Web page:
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We Should Learn From Other Disciplines, Not Berate Them

We Should Learn From Other Disciplines, Not Berate Them

Justine Griffin

The ASPCA Maclay Finals just happened, for all you riders out there who don’t follow one of the biggest equitation events of the year.

Growing up in the hunter/jumper world, this is a junior event I’ve watched for years, as it showcases some of the best up-and-coming riders. It’s a stalwart competition steeped in America’s equitation tradition.

But following any marquee event comes with the onslaught of unsolicited comments from armchair experts these days. Watch any highlight win video the USEF posts on its Facebook page, and there will always be critics with something unwarranted and unproductive to say. “How can this team have won a hunter derby? Her equitation is AWFUL. I feel sorry for the horse!”

The Maclay, despite its prestige, is no outlier to this. One quick browse through “Horse Twitter” after the show and the riders of the world who compete in different disciplines than the equitation or the hunters had plenty of catty, nasty things to say. Most of it was unremarkable and fairly predictable (if you’re an equestrian cyberbully, don’t quit your day job): these people took to the Internet to criticize the “dead-head” behavior of the horses, pried into the participants (let me me remind you, these are teen riders – they’re children) personal lives and upbringing, and of course, berated their faults, both real and made up.

This behavior has to stop. Like, now.

I’m reminded of a conversation I had with horseman, Tik Maynard. During an interview at the Land Rover Kentucky Three-Day Event, he told me: “Through my own journey with horses, I’ve learned that it’s easy to judge what’s different than what we are used to. We don’t learn enough from each other. The horse world is bigger than we think. It crosses all these amazing and different disciplines. Just because one rider does something differently than what we know doesn’t make it wrong. That is their decision to use draw reins or a carrot stick and rope halter. We are all on different paths, and that is OK.”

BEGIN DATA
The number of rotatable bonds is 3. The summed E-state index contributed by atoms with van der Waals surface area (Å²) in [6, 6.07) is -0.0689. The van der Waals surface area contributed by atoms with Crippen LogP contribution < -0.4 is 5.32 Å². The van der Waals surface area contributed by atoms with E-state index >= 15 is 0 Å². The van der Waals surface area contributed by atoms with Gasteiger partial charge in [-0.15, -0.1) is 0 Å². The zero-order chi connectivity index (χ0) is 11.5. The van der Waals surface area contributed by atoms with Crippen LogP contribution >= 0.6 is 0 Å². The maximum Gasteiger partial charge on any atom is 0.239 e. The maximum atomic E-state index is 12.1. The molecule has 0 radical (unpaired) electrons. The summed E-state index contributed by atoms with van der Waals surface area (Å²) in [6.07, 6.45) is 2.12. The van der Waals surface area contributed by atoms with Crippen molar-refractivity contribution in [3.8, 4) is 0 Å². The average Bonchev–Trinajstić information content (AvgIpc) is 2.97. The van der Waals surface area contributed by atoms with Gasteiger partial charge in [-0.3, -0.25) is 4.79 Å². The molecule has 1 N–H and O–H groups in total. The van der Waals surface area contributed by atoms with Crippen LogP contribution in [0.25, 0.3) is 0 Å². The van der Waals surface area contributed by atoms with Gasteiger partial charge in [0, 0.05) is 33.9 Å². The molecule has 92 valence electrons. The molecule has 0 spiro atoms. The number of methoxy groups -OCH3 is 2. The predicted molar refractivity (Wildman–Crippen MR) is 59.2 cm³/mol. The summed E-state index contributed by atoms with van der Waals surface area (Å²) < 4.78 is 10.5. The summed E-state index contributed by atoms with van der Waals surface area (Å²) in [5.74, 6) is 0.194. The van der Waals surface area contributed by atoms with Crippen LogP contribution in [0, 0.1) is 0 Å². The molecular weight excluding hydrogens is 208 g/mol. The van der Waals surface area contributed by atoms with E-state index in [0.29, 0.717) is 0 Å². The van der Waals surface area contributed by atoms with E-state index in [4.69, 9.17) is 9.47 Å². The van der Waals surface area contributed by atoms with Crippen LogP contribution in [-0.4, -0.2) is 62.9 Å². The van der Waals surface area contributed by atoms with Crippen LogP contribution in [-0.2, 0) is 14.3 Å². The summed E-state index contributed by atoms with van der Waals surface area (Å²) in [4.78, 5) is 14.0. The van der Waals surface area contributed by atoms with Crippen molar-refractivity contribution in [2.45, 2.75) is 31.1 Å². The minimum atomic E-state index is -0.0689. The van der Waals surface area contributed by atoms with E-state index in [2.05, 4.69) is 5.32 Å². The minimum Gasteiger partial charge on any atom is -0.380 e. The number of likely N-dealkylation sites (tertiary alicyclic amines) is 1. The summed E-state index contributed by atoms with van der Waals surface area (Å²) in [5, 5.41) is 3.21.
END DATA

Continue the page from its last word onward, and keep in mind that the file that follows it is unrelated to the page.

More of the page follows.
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I’ve seen the behavior on all sides: English riders gawking at the gaits of Western pleasure horses. Dressage riders who think eventing horses are too skinny. The list goes on.

Why are we so quick to criticize each other, when at the end of the day, the only thing that really sets us apart from one another is our tack? People who own horses and spend their hard-earned money to compete with them generally do it because they love it, both the sport and the animal. It doesn’t matter if there’s a barrel pattern involved or a dressage test.

We should all think real hard about what Tik said. Next time, when the opportunity presents itself to say something unkind about a type of riding that maybe you don’t understand, perhaps you should take a minute to learn more about it, instead of succumbing to unflattering Mean Girl behavior. We experience that kind of criticism enough in the real world. We don’t need it seeping in to the bubble which is our shared happy place, no matter the discipline we ride: the barn.

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